The seven Muda show where waste is generated in production and how it can be eliminated by applying the continuous improvement process.
Boosting profitability with lean production
Lean production focuses on identifying and tackling the sources of waste in production. As the original concept was developed in Japan, the term “Muda” is often used. This Japanese term means an activity that is pointless and a lack of purpose or sense.
In this and the next two blog entries, we want to take a closer look at the seven classic types of waste. These are:
1. The movement of materials
2. Stock levels
4. Waiting times
7. Rectifications and errors
Recent research on lean production has resulted in two additions to the seven classic Muda identified by Toyota in the 1950s and 1960s – a lack of ergonomics and untapped employee talent.
Value-stream mapping – how to tackle waste in the movement of materials
Important resources are used every time a workpiece is moved from one place to another. However, instead of generating added value, time spent on transport simply increases costs by extending capital lockup and demanding more outlay in terms of energy and personnel. What’s more, each time something is moved, it is put at greater risk of being damaged or suffering quality impairments.
A lot of waste can be prevented by carefully planning the individual steps in a workflow, and that includes arranging the various locations where work is carried out so that they are closer together. At the same time, the individual processes themselves need to be coordinated with each other. The aim of value-stream mapping (VSM) is to optimise throughput times and to time the individual stages in a workflow as accurately as possible. This includes taking into account set-up times when different products are being made on the same machinery or at the same work benches.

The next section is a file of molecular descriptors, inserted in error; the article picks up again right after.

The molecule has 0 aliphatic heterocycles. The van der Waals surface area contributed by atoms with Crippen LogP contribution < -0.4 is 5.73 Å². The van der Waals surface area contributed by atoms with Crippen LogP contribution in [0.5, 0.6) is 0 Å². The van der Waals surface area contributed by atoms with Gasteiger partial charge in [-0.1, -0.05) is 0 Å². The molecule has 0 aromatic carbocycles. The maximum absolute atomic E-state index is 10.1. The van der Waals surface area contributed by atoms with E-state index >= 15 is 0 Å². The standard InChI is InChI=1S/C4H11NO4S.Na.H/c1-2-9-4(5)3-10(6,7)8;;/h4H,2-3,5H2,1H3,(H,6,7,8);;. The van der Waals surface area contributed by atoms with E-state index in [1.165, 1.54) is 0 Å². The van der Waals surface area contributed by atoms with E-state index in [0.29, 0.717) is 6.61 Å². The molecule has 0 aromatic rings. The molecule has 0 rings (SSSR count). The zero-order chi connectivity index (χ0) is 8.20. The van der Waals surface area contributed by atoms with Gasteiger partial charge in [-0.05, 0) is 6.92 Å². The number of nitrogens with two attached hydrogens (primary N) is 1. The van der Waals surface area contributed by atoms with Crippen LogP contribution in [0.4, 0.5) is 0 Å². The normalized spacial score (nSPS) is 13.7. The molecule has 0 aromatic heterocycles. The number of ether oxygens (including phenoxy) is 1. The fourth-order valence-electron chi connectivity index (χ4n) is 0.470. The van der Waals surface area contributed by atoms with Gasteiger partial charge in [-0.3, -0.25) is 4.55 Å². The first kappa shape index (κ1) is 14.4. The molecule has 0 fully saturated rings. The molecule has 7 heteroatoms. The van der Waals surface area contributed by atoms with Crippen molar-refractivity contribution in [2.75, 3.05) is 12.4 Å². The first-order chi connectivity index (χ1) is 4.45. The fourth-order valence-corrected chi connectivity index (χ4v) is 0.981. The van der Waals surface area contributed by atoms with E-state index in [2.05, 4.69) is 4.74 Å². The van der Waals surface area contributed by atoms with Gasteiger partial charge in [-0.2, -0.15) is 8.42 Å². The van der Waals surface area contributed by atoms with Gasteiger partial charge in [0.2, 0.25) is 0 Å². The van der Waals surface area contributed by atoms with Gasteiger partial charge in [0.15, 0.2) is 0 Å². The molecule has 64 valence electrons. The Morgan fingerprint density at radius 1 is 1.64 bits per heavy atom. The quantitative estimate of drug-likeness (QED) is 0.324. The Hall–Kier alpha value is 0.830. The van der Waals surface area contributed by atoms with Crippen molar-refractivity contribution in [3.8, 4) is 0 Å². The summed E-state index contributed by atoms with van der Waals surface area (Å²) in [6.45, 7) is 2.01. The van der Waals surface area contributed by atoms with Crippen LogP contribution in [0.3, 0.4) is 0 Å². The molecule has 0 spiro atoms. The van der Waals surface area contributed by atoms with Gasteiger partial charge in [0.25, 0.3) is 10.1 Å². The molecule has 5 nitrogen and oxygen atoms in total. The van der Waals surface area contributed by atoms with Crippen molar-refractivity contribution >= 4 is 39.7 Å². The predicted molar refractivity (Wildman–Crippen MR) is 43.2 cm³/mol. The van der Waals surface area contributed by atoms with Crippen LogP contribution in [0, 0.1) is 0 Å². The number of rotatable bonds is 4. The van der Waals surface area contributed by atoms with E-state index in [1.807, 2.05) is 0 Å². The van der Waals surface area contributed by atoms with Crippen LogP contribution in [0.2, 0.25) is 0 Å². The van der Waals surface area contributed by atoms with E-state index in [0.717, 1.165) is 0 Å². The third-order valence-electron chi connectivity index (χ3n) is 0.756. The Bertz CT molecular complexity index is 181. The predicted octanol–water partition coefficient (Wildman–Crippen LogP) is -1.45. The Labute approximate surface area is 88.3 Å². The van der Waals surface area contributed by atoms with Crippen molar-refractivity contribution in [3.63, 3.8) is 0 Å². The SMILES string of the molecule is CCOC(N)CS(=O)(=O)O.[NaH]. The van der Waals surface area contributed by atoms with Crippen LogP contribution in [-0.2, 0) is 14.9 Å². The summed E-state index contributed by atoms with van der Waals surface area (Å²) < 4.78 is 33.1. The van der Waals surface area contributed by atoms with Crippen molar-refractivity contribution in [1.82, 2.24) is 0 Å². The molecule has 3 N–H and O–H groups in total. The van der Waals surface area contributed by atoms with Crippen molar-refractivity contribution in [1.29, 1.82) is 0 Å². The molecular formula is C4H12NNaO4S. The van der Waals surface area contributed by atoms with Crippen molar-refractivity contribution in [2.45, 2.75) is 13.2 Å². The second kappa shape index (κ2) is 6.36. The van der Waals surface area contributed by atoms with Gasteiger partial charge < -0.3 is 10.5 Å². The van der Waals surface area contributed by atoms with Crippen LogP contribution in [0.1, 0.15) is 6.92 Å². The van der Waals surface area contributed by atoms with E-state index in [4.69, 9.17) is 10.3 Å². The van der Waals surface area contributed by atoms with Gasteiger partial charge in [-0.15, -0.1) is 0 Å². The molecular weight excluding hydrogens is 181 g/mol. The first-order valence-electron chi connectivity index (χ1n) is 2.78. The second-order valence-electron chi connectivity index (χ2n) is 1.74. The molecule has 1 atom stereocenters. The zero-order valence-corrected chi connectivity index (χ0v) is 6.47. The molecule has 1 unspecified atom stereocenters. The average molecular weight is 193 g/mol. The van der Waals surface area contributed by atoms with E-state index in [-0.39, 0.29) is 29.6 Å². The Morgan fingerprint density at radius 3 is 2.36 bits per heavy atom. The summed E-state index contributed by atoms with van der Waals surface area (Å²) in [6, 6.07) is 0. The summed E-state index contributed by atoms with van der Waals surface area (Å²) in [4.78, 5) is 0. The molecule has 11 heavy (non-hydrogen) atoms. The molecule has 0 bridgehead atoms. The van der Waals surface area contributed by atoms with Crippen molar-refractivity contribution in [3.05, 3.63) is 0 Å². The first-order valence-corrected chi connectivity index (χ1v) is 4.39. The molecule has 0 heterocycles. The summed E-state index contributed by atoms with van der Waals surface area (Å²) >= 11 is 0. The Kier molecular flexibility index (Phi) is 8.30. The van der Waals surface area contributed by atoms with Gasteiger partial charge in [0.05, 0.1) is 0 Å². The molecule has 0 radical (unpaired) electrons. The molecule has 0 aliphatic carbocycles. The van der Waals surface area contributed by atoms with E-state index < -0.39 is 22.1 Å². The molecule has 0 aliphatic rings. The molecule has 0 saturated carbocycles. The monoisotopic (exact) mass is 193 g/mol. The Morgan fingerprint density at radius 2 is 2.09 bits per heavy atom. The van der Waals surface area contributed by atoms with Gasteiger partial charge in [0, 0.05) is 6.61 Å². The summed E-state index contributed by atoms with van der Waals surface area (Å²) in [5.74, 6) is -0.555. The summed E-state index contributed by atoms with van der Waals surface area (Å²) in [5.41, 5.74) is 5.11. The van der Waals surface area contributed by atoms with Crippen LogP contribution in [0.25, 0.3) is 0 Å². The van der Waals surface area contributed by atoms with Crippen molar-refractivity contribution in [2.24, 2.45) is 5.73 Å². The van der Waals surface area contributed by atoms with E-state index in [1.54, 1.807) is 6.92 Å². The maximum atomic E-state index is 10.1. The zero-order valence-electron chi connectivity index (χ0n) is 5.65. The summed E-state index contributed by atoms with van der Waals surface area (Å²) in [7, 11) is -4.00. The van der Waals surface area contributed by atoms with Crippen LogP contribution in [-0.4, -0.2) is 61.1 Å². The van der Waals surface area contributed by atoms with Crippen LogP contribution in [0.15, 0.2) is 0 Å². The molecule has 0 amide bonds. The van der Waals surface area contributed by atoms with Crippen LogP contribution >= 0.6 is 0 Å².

Optimising the flow of materials with CIP
The continuous improvement process (CIP) is ideally suited to optimising material flows. Employees can offer valuable information on where waiting times are incurred and which transport routes are too long.
Companies can reduce the movement of materials and manage this movement in a more efficient way by using intelligent interlinking systems between workstations and customised transport solutions. Second-generation lean production building kit systems therefore offer a single system for intralogistics and factory equipment that ensures a smooth transition between work and movement. Using aluminium tubes with stable aluminium fasteners results in strong holding forces that are not impacted by dynamic loads and therefore have a positive impact on durability. Furthermore, stable constructions can be built with less material.
Using Kanban to reduce warehouse stocks
High stock levels are always a warning sign. The aim is to optimise production processes so that stocks of preliminary and intermediate products do not get too big. The Kanban principle is often used as a means of managing sequences. Kanban is a Japanese word meaning “signboard” or “billboard” and describes a simple method for ordering materials based on actual consumption. Included with every delivery, these order cards clarify the current flow of goods in line with the pull principle.
One of the typical applications of lean production building kit systems is the construction of Kanban carriages or trolleys that enable operators to quickly resupply workstations. Second-generation building kit systems also apply the rules of lean production to themselves. Experience has shown that the “one fastener for all” principle helps to keep warehousing requirements low. Instead of having to stock a whole range of specialist fasteners for various scenarios (connecting together 2, 3 or 4 tubes), companies can complete all their engineering tasks using just one standard product for 90° connections.